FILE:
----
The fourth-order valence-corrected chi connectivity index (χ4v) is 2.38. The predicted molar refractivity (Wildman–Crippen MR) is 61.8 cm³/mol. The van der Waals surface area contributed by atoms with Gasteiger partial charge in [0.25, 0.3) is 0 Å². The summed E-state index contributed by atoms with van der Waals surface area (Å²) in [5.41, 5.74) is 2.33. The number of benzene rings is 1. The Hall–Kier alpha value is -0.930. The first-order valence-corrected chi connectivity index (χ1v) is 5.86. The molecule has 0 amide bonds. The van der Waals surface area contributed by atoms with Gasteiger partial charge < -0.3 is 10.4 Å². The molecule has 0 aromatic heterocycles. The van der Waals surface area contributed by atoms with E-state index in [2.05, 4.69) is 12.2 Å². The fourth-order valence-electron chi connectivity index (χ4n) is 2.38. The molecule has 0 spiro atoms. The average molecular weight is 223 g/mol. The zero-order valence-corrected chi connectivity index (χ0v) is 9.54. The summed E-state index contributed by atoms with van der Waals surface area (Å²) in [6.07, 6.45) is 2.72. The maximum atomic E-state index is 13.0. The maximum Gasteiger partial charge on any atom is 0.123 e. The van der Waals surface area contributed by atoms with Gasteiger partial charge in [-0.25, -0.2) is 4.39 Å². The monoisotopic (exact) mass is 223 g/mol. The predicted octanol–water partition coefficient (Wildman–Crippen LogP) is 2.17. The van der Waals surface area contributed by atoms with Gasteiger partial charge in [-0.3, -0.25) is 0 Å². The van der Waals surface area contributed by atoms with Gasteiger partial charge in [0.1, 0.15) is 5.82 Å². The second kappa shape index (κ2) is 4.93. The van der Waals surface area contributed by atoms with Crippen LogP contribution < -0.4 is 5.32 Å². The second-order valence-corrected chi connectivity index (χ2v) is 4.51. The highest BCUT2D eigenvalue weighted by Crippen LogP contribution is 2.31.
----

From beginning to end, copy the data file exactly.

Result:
The fourth-order valence-corrected chi connectivity index (χ4v) is 2.38. The predicted molar refractivity (Wildman–Crippen MR) is 61.8 cm³/mol. The van der Waals surface area contributed by atoms with Gasteiger partial charge in [0.25, 0.3) is 0 Å². The summed E-state index contributed by atoms with van der Waals surface area (Å²) in [5.41, 5.74) is 2.33. The number of benzene rings is 1. The Hall–Kier alpha value is -0.930. The first-order valence-corrected chi connectivity index (χ1v) is 5.86. The molecule has 0 amide bonds. The van der Waals surface area contributed by atoms with Gasteiger partial charge < -0.3 is 10.4 Å². The molecule has 0 aromatic heterocycles. The van der Waals surface area contributed by atoms with E-state index in [2.05, 4.69) is 12.2 Å². The fourth-order valence-electron chi connectivity index (χ4n) is 2.38. The molecule has 0 spiro atoms. The average molecular weight is 223 g/mol. The zero-order valence-corrected chi connectivity index (χ0v) is 9.54. The summed E-state index contributed by atoms with van der Waals surface area (Å²) in [6.07, 6.45) is 2.72. The maximum atomic E-state index is 13.0. The maximum Gasteiger partial charge on any atom is 0.123 e. The van der Waals surface area contributed by atoms with Gasteiger partial charge in [-0.25, -0.2) is 4.39 Å². The monoisotopic (exact) mass is 223 g/mol. The predicted octanol–water partition coefficient (Wildman–Crippen LogP) is 2.17. The van der Waals surface area contributed by atoms with Gasteiger partial charge in [-0.3, -0.25) is 0 Å². The van der Waals surface area contributed by atoms with Gasteiger partial charge in [0.1, 0.15) is 5.82 Å². The second kappa shape index (κ2) is 4.93. The van der Waals surface area contributed by atoms with Crippen LogP contribution < -0.4 is 5.32 Å². The second-order valence-corrected chi connectivity index (χ2v) is 4.51. The highest BCUT2D eigenvalue weighted by Crippen LogP contribution is 2.31.